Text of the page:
Published: July 27, 2021
Review by W.A. Demers, Photos Courtesy Stair Galleries
HUDSON, N.Y. – On July 15, Stair Galleries offered property from the collection of Luigi Pellettieri, a single-owner sale to celebrate his passion for history, sculpture, paintings and furniture. Leave it to a photographer’s trained eye to discern the best in antiques and fine art. For more than 40 years, photographer Pellettieri has honed his collector’s eye working with the best art and antiquities dealers and auctioneers, including a stint with Ron Bourgeault’s Northeast Auctions, so it was not surprising that his exemplary taste was reflected in the collection he amassed over a lifetime. The focus of his collection was European Sixteenth and Seventeenth Century furniture and works of art. The white-glove sale totaled $318,642, with 713 online bidders and another 147 bidding through Stair. Bidders came from ten different countries.
This sale represented Pellettieri’s keen eye for quality and all that he collected and loved. And that could be found even outside the traditional realms of paintings, furniture and sculpture. Take for example the sale’s top lot, an Italian iron and parcel-gilt hinged gate, possibly from Florence, Italy, standing 6 feet 1½ inches high and 5 feet wide. It swung to $27,000 from an estimate of $1,5/3,000. “We had Italian interest in the gate, but it ultimately sold to a West Coast American private collector, underbid by an East Coast American private collector,” said Muffie Cunningham, the firm’s director of decorative arts.
Performing well were some pieces of furniture. A Portuguese metal-mounted ebonized center table left its $1/1,500 estimate far behind to achieve $11,000 and is going back to Europe. The table featured an over-hanging top above three short drawers and was raised on turned legs, joined by turned stretchers, ending on bun feet. At 32 by 53¼ by 27½ inches, it interestingly had sold earlier to Pellettieri at Stair in May 2010 for just under $5,000, so it was a good return on investment.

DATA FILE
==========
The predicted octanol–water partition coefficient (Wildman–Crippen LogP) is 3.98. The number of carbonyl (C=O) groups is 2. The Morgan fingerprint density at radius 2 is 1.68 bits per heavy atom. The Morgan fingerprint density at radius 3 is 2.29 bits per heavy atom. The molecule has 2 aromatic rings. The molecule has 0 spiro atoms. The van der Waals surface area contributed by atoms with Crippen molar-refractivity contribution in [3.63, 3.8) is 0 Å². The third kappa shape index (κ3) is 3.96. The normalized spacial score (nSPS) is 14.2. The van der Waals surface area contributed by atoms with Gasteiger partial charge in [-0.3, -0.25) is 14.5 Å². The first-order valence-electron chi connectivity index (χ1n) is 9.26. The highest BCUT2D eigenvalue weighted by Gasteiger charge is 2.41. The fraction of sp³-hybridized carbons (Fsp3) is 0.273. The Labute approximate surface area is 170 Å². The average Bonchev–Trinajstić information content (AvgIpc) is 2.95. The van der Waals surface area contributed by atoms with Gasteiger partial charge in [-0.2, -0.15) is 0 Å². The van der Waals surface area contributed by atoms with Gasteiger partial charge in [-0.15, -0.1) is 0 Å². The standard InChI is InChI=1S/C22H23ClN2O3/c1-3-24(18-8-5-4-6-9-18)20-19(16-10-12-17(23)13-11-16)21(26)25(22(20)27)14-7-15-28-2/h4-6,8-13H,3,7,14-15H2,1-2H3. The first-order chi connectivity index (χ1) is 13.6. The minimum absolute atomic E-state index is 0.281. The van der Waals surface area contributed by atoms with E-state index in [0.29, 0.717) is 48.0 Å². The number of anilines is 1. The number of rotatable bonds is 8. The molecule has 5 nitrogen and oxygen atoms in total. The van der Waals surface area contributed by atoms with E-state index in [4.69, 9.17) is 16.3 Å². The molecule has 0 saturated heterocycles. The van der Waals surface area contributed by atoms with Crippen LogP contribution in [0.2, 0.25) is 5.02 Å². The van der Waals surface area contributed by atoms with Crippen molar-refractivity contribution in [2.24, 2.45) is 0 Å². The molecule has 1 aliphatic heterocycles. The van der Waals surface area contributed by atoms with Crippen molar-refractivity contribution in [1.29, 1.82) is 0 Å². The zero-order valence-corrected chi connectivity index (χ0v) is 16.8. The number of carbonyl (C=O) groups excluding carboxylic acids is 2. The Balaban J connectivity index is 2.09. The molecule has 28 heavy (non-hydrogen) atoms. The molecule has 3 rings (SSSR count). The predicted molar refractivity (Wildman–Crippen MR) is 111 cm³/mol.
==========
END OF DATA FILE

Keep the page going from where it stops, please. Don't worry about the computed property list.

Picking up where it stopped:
A German iron-studded oak “Stollentruhe” chest also did well, pulling in a final price of $6,500 against a $1,5/3,000 estimate. From the Westphalia region of the country, “Stollentruhe” means studded chest. Most examples have ironwork straps. This one, opening to a welled interior, measured 31½ by 72 by 20½ inches. Also fetching $6,500 was an Italian baroque carved chestnut and walnut bench that was expected to top out around $1,200. Its arcaded backrest provided the “baroque” element, but its lines were simple and it sported a plain plank seat. Measuring 33¾ by 77½ by 16½ inches, it had a seat height of 18½ inches
Simplicity was not the case with a Spanish gilt-iron and velvet-mounted walnut table, aswirl with exuberant decoration, including the armorial shield on its lid. Opening to a welled interior, the 14-by-21¾-by-12½-inch table went out at $5,500.
Continental strong boxes were, well, strong – mainly due to rarity, said Cunningham. “Most of the European dealers participating in the sale were bidding on the strong boxes. They haven’t come up at auction much in the last decade.” Leading the parade was an Italian iron-mounted chip-carved walnut strongbox that was pushed by 32 bids to $5,500, well above its high $1,200 estimate. It displayed all the condition issues that make such items desirable to the serious collector – loose hinges, worming throughout with associated losses and some rusting to the iron work and nicks throughout.
More attractive was a Seventeenth Century Italian bone-inlaid walnut casket inlaid with figures and the inscription “Semel Data Durabit.” The lid on the 4¾-by-9¾-by-4¼-inch box featured with two figures shaking hands beneath the inscription, and the interior had a till, and a later marquetry cupid had been added to the underside of the lid. With estimate of just $600/900, it soared to $4,500.
Each finishing at $4,250 were two continental strong boxes, one possibly Italian in polychrome-painted steel, decorated with two profile portrait medallions of men wearing laurel wreaths, over a shaped apron and feet, 11 by 17 by 8 inches, another an iron collection box, possibly German, 7¾ by 5-1/8 by 7¼ inches.
Lions dominate European heraldry. Two leonine lots notable from Pellettieri’s collection were an Italian stone figure of a heraldic lion, Venice, 16 by 15 by 9 inches, commanding $6,000, and an Italian baroque bronze model of a rampant lion that went out at $3,750.
Decorative arts and sculpture highlights included a continental polychrome-painted and parcel-gilt reredo, possibly Flemish, dated 1529, carved with a central crucifixion and stages of the cross scene, an upper register of putti and lower register with saints interspersed with date, emblems, cloth of Veronica and grotesques. It finished at $9,000. A French Gothic limestone head of a king raised on an ebonized and wood base took $6,500, while a Spanish polychrome painted carved pine figure of St Roche, patron saint of dogs, invalids, falsely accused people, bachelors and more, 46½ inches, ascended to $4,800. A Renaissance tazza was $4,600 and a Heriz Oriental carpet left the gallery at $6,000.
Prices given include the buyer’s premium as stated by the auction house. Two sales are coming up at Stair, the first is Maine Modern on August 4 and the second is Americana on August 5. For information, www.stairgalleries.com or 518-751-1000.
September 14, 2021
September 14, 2021
September 14, 2021
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